Welfare groups have accused the Abbott government of dumping Australia’s sense of a fair go after targeting payments to unemployed young people, families, pensioners and people with disabilities in its first budget.
Northern Rivers Social Development Council CEO Tony Davies told local media it was an extra blow for people already struggling to make ends meet.
‘If you’re on Newstart and you’re earning $36 a day you’re going to struggle to get to see a GP if you’re unwell; you’re going to struggle to pay the extra $5 for prescription medication,’ he told ABC North Coast this morning.
‘If you’re lucky enough to own a car you’re going to struggle to drive some of the distances required to get to work.’
St Vincent de Paul Society chief John Falzon said, ‘There are measures in this budget that rip the guts out of what remains of a fair and egalitarian Australia’.
Richmond MP Justine Elliot has accused the government of delivering a ‘budget of broken promises’ that will ‘hurt pensioners and families already struggling to make ends meet’.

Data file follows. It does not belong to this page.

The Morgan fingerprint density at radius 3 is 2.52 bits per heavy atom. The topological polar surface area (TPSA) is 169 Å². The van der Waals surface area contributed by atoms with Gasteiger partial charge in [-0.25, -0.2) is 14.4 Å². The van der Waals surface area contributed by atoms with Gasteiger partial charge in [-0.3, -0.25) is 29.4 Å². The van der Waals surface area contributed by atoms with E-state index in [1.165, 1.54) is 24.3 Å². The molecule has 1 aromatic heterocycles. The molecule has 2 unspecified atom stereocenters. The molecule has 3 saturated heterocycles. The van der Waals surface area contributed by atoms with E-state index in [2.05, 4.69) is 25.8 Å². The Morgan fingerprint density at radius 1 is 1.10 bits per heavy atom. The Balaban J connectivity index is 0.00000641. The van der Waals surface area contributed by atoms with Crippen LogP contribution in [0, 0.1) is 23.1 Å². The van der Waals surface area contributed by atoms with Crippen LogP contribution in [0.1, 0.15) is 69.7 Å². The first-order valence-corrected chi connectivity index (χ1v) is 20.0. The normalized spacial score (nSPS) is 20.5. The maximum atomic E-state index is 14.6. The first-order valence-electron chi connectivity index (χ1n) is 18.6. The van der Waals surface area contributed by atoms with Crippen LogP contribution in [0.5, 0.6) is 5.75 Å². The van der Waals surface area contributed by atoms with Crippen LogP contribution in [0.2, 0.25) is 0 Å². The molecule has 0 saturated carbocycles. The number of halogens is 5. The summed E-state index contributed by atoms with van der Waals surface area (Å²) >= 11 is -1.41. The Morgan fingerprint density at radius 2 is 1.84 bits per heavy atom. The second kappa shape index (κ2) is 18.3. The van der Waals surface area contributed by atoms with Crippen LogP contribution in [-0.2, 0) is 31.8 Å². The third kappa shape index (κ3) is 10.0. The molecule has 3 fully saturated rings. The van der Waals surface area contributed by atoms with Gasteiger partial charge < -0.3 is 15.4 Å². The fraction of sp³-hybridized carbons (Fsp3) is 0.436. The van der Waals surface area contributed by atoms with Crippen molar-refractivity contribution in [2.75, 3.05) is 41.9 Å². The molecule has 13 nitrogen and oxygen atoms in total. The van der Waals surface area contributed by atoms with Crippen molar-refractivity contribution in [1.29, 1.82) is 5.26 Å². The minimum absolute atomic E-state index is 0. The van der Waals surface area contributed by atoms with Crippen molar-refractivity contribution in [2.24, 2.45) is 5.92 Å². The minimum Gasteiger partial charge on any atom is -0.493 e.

She added the measures were ‘cruel and unfair’.
The Greens say the budget has been ‘written for big business’ with the young. the sick. and the vulnerable hardest hit.
Even the Liberal state government has complained about the budget, accusing its federal counterparts of ‘cost-shifting’ by effectively abandoning its traditional funding of hospitals and schools.
‘Earn or learn’
Tough new work-for-the dole measures will force people aged 18–30 to ‘earn or learn’.
Those wanting government assistance will now have to wait six months before qualifying for support and will then have to undertake a six-month compulsory participation program.
‘This is the harshest cut of all,’ ACTU president Ged Kearney said.
Families are also in the firing line but parents receiving assistance towards the cost of raising their kids have won a small reprieve before budget pain begins for some from next year.
Payment rates for the Family Tax Benefit will remain at current levels until July 2016, but a year earlier the government wants families booted off part B when their youngest child turns six.
Also from mid-2015 there will be a new part B income test of $100,000, down from $150,000.